We felt it was time to look back at the history of chess, especially after the success of The Queen's Gambit. Chess is one the most complex games. The current version, which we all love, was first introduced in Europe in the second quarter of the 15th century. However, there have been similar and influential games for hundreds of years. Below, we'll cover all that.
The Origins of Chess
Chaturanga, the earliest form of chess, was known as Chaturanga. It is believed that it originated in Northwest India around 7th century. This is approximately 1,400 years ago. Chaturanga, Sanskrit for “Four Divisions,” refers to the infantry and cavalry of elephants and elephants. These would later evolve into modern chess' knight, pawn, rook, and bishop. The game was spread from India to Persia by the Arabs, who then conquered Persia.
Fun fact about "Checkmate": When the game was first developed in Persia players would shout "Shah!" to attack the king. This is Persian for "King!" Later, they started to say "Shah Mat!" which means "the king's helpless!"
Simultaneously similar versions of the game were being developed in China. This was also due to India's Chaturanga influence. The Chinese game, xiangqi uses similar objectives but the board placement is different. Xiangqi was also inspired in part by Go, a Chinese game that dates back to the 6th Century. This game is still being played competitively today.
By the 9th century, chess had reached Western Europe and Russia. A Medieval Latin poem titled "Versus scachis" dates back to approximately 1,000 AD. It is often considered to be the first European reference for chess. However, the modern form of the game didn't appear until a few centuries after. The game had become a very similar to modern chess by the 15th century thanks to Christian prohibitions and other regulations.
The short answer is: The short answer is that Chess and many other variants of modern Chess were inspired by Chaturanga, an Indian game. It dates back to 6 centuries ago.
The World Chess Championships
We need to move forward. Romantic Chess was dominant from the 15th century until the end of the 19th century. It emphasized quick-paced tactical maneuvers over long-term strategic play (from David Shenk’s The Importal Game: A History of Chess). The modern era of chess began in the second half of 19th century. 1886 was the year that saw the inaugural World Chess Championship.
From 1886 to 1894, Wilhelm Steinitz (later American) was the first World Chess Champion. Steinitz's game changed significantly throughout his career. He started out aggressively but eventually became a more positional player. This was controversial at the time. 1886 sparked a frenzy in chess theory. This allowed the game to evolve into something closer to the modern era. Steinitz lost his title to German Emanuel Lasker in 1894. Lasker was the champion for 27 years from 1894 until 1921. He remains the longest-reigning champion in history.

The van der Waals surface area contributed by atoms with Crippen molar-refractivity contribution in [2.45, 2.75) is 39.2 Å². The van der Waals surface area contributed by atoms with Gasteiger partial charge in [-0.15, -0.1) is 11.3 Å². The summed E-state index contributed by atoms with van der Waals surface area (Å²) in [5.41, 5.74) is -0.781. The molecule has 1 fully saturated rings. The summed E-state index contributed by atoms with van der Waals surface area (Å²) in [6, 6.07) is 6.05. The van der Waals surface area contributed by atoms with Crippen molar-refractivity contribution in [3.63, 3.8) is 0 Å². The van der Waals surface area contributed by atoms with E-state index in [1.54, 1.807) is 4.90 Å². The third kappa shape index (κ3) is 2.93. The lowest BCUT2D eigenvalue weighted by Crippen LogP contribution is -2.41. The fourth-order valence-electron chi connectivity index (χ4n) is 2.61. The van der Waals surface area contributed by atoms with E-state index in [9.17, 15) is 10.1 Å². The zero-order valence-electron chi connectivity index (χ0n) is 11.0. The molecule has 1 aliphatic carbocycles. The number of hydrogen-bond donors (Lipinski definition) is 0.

In Paris, the FIDE (World Chess Federation), was established in 1924. It initiated the practice to award titles such as Grandmasters to elite players. Although some claim that Grandmasters were created in the 20th Century, these claims are not supported.
Modern Day Chess
The Soviet Union ruled the chess world indefinitely after World War II. Bobby Fischer, an American chess player who was champion from 1972 to 1975 was the only non-Soviet champion. He is widely considered one of the most important players of all times. The rise of Garry Kasparov, the Russian chess player who is perhaps the most famous and respected in history, was witnessed in 1985.
The second half of the 20th Century saw the rise of chess analysis and computers. In 1997, a computer defeated Garry Kasparov, a world champion in chess. This was in the famous matchup between IBM's Deep Blue (IBM) and Garry Kasparov (Garry Kasparov). This moment marked the dawn of computer dominance in the world of Chess. Since then, chess analysis and theory have improved dramatically.
The Norweigan Magnus Carlsen is the current world champion and the most dominant player in the 21st Century. Carlsen, who was a grandmaster at the age of 13, and a World Champion at 22, is undoubtedly one of the most important players in history. With 2882, he holds the highest peak Elo rating and is the Champion since 2013.
Apart from Carlsen's, 2010s saw a re-emergence in chess culture at a global level. Internationally-respected celebrities like Garry Kasparov and films like Pawn Sacrifice, as well as shows like The Queen's Gambit and Pawn Sacrifice have brought chess back to the forefront.
While the Queen's Gambit is clearly one of the main reasons, the rise in popularity of chess streamers on Twitch, such as Grandmaster Hikaru has added to the game's popularity in modern culture. Maurice Ashley and other beloved Grandmasters are now cultural icons. They have merchandise lines and catchphrases, as well as more monetization opportunities. It is only natural that the popularity of esports will continue to grow. This will mean that chess viewers and chess viewing will also increase. If you want to learn more about the game, check out GM Hikaru’s channel and all of the amazing chess streamers that the platform has to offer.